The real role of the Banth in the relic Martian ecology is a highly territorial and aggressive apex herbivore which kills and eats rival herbivores.   It may even prefer meat, but basically, it eats what it has before it.

Calot by Russ ManningBy the same token, the Calots are a smaller, but equally generalized omnivore/scavenger.   More sociable and adaptable than the Banth, as well as highly intelligent, they have found a degree of toleration and acceptance at the fringes of Green and Red Martian societies.

The Great White Apes, of course, are another adaptable and intelligent omnivore/scavenger, who have found viable habitats in dead cities and badlands.

Meanwhile, the Ulsio is probably the most generalized of all, not just an omnivorous carnivore/herbivore, but likely an insectivore, a carrion and offal eater, and a wood gnawer.   Widely distributed, this tunneling creature is closest to the terrestrial rat.

Creatures such as Thoats and Zitidars, in contrast, seem to exist only in the context of Red Man or Green Man habitation.   While it is likely that there are wild populations, most of the species are domesticated animals.   The reality is that the Thoat and Zitidar are not sufficiently well adapted to much of the harsh Barsoomian environment to survive without the help of intelligent species.   The Banths and Calots, the true dominant herbivores would out compete them, and as predators, would simply hunt them down.

Apart from the Banths and Calots, and the intelligent species with their companion animals, the bulk of the Martian ecology is almost bare.   We have likely only a handful of small common species.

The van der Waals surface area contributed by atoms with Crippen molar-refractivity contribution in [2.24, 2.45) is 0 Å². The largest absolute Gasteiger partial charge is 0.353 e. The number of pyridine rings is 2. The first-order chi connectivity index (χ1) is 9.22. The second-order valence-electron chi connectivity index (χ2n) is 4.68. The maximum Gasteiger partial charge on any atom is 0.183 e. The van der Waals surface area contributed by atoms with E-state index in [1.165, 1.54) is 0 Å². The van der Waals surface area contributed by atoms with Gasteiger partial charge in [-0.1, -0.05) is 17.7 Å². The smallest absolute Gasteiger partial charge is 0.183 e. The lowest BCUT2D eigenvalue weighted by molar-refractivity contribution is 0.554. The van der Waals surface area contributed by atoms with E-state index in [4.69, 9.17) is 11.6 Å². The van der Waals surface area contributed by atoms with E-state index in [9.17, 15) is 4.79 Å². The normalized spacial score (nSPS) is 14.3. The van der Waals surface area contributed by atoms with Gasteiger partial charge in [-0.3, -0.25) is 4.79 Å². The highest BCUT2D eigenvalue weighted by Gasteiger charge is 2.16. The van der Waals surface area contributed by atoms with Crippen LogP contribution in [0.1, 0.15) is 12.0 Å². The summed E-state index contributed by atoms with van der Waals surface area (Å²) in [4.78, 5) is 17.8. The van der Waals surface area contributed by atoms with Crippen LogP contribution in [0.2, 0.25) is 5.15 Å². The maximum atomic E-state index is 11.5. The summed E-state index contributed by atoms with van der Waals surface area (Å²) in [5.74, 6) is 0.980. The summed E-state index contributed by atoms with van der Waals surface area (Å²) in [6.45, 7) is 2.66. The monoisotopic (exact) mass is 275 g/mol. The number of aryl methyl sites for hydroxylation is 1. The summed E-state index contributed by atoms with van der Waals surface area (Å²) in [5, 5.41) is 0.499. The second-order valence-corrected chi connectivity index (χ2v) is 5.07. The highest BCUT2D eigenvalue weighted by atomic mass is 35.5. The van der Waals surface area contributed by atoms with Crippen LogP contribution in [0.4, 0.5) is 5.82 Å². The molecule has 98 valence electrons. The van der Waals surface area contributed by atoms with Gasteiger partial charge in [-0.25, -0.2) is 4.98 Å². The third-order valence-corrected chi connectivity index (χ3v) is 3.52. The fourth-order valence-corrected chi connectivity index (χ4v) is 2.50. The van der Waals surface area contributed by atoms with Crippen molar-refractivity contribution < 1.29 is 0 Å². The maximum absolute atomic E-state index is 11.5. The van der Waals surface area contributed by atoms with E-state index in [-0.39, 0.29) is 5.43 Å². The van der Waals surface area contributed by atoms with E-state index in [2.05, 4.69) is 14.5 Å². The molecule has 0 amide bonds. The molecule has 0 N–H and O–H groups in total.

There are, of course, ecological islands, possibly a number of them of varying sizes, which preserve plant and animal species, but these species are relentlessly confined to their ‘island’ habitats.   However, the odds are that these ecological ‘islands’ are not particularly stable.  They are isolated not by oceans and seas, but by desert and subsistence level lands, which mean that the surviving ‘catastrophe’ species, for the most part, have access to them.  Of even more concern, the stable conditions in these islands are the product of geological and meteorological flukes.   Flukes can change without substantial notice.    Further, most of them are too small to be truly self sustaining over any long period.   The likelihood is that most of the smaller ‘islands’ have experienced and will continue to experience simplification.  The most vulnerable species will continue to disappear from these areas.   The insectlike Sith, formerly an apex predator in the Kaolian forest is considered to be near extinction.

It is a disturbing fact that many of the ‘islands’, including some as large as Omean and Dor/Korus, as well as smaller and medium sized regions like Kamtol, Ghasta, Bantoom, etc., appear to have survived simply because they were largely unknown to their neighbors and the Barsoomian population in general.

All of this indicates that while Mass Extinction has stabilized in most of Barsoom, it is likely to continue within the ‘island’ zones.

Because the source of Barsoom's extinction event appears to be massive climactic change and environmental desiccation, it seems unlikely that these factors will change.  For better or worse, Barsoom's current configuration, bereft of water with a borderline atmosphere, will either continue indefinitely or worsen.

Thus, the likelihood is that life will continue to subsist at low densities on Barsoom, with an increasingly simplified ecology of increasingly hardier desert-adapted species.

Mars Art by Joe Jusko

John Carter Mars Collage at Top of Page by John Coleman Burroughs
John Coleman Burroughs Tribute Site
Russ Manning Tribute in ERBzine
ERB's A Princess of Mars Illustrated by James Spratt